this Court reiterated a similar view, placing reliance upon the
judgment in K.C. Sarin (supra) and Union of India v. Atar Singh &
Anr., (2003) 12 SCC 434. In the latter case, this Court held that an
order of conviction should not be suspended merely on the ground that
non-suspension of such conviction may entail the removal of the
government servant from service.
10. In Ravikant S. Patil v. Savabhouma S. Bagali, (2007) 1 SCC 673,
this Court held as under:-

“It deserves to be clarified that an order granting stay
of conviction is not the rule but is an exception to be
resorted to in rare cases depending upon the facts of a case.
Where the execution of the sentence is stayed, the
conviction continues to operate. But where conviction itself
is stayed, the effect is that the conviction will not be
operative from the date of stay. An order of stay, of
course, does not render the conviction non-existent, but only
non-operative…….All these decisions, while recognizing the
power to stay conviction, have cautioned and clarified that
such power should be exercised only in exceptional
circumstances where failure to stay the conviction, would
lead to injustice and irreversible consequences.”
(emphasis added)

 
11. In Navjot Singh Sidhu v. State of Punjab & Anr., AIR 2007 SC
1003, this Court held that the Appellate Court can suspend “an order
appealed against”, i.e. an order of conviction, only if the convict
specifically establishes the consequences that may follow if the
operation of the said order is not stayed. Stay of conviction must be
granted only in a rare case and that too, only under special
circumstances.
(See also: State of Punjab v. Navraj Singh AIR 2008 SC 2962; and CBI,
New Delhi v. Roshan Lal Saini, AIR 2009 SC 755).
12. Thus, in view of the aforesaid discussion, a clear picture
emerges to the effect that, the Appellate Court in an exceptional
case, may put the conviction in abeyance along with the sentence, but
such power must be exercised with great circumspection and caution,
for the purpose of which, the applicant must satisfy the Court as
regards the evil that is likely to befall him, if the said conviction
is not suspended. The Court has to consider all the facts as are
pleaded by the applicant, in a judicious manner and examined whether
the facts and circumstances involved in the case are such, that they
warrant such a course of action by it. The court additionally, must
record in writing, its reasons for granting such relief. Relief of
staying the order of conviction cannot be granted only on the ground
that an employee may lose his job, if the same is not done.
13. The instant case is required to be examined in light of the
aforesaid settled legal propositions. The relevant part of the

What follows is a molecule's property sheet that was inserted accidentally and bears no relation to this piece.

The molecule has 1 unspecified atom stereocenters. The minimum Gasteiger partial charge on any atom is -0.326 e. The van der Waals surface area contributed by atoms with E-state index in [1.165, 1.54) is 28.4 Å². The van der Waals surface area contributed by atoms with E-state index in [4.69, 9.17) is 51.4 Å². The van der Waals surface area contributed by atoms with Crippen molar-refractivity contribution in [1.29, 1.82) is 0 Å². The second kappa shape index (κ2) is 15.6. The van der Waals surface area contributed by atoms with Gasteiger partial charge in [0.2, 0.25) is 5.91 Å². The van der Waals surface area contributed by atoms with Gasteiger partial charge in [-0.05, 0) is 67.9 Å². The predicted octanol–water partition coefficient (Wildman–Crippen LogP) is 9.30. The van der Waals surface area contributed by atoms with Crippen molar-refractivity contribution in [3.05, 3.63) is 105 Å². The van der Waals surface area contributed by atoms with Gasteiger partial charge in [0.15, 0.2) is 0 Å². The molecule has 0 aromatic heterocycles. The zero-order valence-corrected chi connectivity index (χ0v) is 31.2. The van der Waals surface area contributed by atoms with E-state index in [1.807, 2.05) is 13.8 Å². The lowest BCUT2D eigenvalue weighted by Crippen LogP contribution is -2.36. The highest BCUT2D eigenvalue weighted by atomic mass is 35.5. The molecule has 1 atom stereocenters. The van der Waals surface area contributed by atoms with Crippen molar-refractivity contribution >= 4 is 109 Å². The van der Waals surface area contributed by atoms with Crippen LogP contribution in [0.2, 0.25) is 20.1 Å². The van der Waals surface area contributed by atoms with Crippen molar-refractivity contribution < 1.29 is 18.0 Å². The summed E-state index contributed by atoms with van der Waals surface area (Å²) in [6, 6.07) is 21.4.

impugned order reads as under:
“As the applicant would suffer serious prejudice on account of
order of dismissal, in my opinion, the applicant is justified
in applying to this Court for suspending the order of
conviction so that the Department shall not precipitate the
matter further. The applicant through counsel fairly submits
that relying on this order, the applicant will not claim
further relief of setting aside the order of suspension which
is already operating against the applicant passed by the
Department on 1st November, 2007.”
14. The aforesaid order is therefore, certainly not sustainable in
law if examined in light of the aforementioned judgments of this
Court. Corruption is not only a punishable offence but also
undermines human rights, indirectly violating them, and systematic
corruption, is a human rights’ violation in itself, as it leads to
systematic economic crimes. Thus, in the aforesaid backdrop, the High
Court should not have passed the said order of suspension of sentence
in a case involving corruption. It was certainly not the case where
damage if done, could not be undone as the employee/respondent if
ultimately succeeds, could claim all consequential benefits. The
submission made on behalf of the respondent, that this Court should
not interfere with the impugned order at such a belated stage, has no
merit for the reason that this Court, vide order dated 9.7.2009 has
already stayed the operation of the said impugned order.
15. Thus, in view of the above, the appeal is allowed and the
impugned order dated 8.4.2008 is hereby, set aside.
Before parting with the case, we clarify that the observations
made in this judgment will not adversely affect the case of the
respondent at the time of final disposal of his appeal.

……………………………………….……………..J.
(Dr. B.S. CHAUHAN)

 
……………………………….……………………..J.
(FAKKIR MOHAMED IBRAHIM KALIFULLA)
New Delhi,
October 15, 2012